The Tribute Money also exemplifies Masaccio's signature use of atmospheric, or aerial perspective. Note, for instance, how the hills and mountains in the background - even the crouching figure of Peter by the lake - are painted in paler colours than figures and objects in the foreground, thus creating the illusion of depth. In addition, his use of light was also seen as revolutionary compared to the more Gothic-oriented style of Giotto. Instead of employing a neutral shadowless light, Masaccio's illumination comes from one source outside the picture frame, thus creating a chiaroscuro effect, which adds to the three-dimensional shape of the figures. In a sense therefore, Masaccio is the pivotal figure of Early Renaissance painting - standing between Giotto on the one hand, and later masters such as Michelangelo (1475-1564) on the other.

Political Background

It is not clear why Masaccio selected this particular Biblical story. One plausible explanation is that it reflected the 1423 agreement between Pope Martin V and the secular authorities that the Florentine church could be taxed. The fact that payment was obtained from money in a fish's mouth may have been an allusion to the maritime trade which was the source of the city's wealth. Felice Brancacci, the owner of the chapel who commissioned the fresco, was himself a member of the city's Board of Maritime Consuls.

In addition, one should note the political situation of the day. At the time, Florence was at war with the city state of Milan, and depended heavily on the support of the Pope. The Brancacci frescoes should therefore be interpreted in this context. In other words, by commissioning a fresco cycle that commemorated the life of Saint Peter, Brancacci was promoting the status of the Church in Rome - which was itself based historically on Saint Peter – the first pope.


Art experts have managed to identify conclusively only two of the disciples: Peter, due to his characteristic grey hair and beard, and marked blue and yellow robes; and John, due to his youthful appearance and position close to his master Christ. Strangely, John's face is almost identical to the face of another disciple immediately to the right of the taxman. According to Vasari, the face on the extreme right of the group is a self-portrait of Masaccio himself, in the role of Thomas. Experts remain divided about which figure is Judas.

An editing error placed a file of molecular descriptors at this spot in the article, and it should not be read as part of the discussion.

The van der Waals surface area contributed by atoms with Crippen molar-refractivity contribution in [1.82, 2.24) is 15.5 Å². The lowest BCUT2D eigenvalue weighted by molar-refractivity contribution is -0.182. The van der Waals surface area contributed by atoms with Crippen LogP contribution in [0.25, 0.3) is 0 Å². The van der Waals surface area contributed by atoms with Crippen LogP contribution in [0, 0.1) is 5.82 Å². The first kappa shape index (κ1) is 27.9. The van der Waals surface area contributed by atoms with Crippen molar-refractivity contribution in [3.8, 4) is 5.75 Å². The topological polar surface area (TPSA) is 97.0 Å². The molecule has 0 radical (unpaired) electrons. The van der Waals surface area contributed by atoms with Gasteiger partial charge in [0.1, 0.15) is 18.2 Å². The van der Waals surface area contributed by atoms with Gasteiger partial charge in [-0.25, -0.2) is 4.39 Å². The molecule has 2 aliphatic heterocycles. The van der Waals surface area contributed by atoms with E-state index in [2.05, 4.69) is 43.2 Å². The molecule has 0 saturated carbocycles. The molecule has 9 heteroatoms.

Note the inherent dynamism of the central scene, and the charged atmosphere created by the glances cast by Jesus and his companions. Part of the success of the painting is the range of human emotions with which Masaccio imbues his characters. At the same time, he also manages to find time for meticulous details, such as Peter's fishing rod, the large open mouth of the fish he has just caught, the intricate facial features of many of the disciples, and the ripples on the surface of the lake.

Condition of the Mural

In later years, several of the Brancacci frescoes including The Tribute Money suffered major damage. In 1771, for instance, the church was ruined by fire, which caused severe problems for the Brancacci Chapel murals. It was not until the chapel underwent a full-scale restoration, during the period 1981-1990 that the frescoes were restored to something approaching their original state. Even then, Jesus's blue robe had lost most of its original dazzle. Although not as famous as Masaccio's Holy Trinity (c.1428) or as iconic as The Expulsion From the Garden of Eden (c.1425-6), The Tribute Money remains one of the greatest Renaissance paintings of the early quattrocento.



Further Resources

If you're interested in Early Renaissance pictures, look for works by these painters:

Paolo Uccello (1397-1475)
Fra Angelico (c.1400-55)
The Annunciation (1450)
Early Renaissance Artists (1400-90)

• For more about fine art painting, see our main index: Homepage.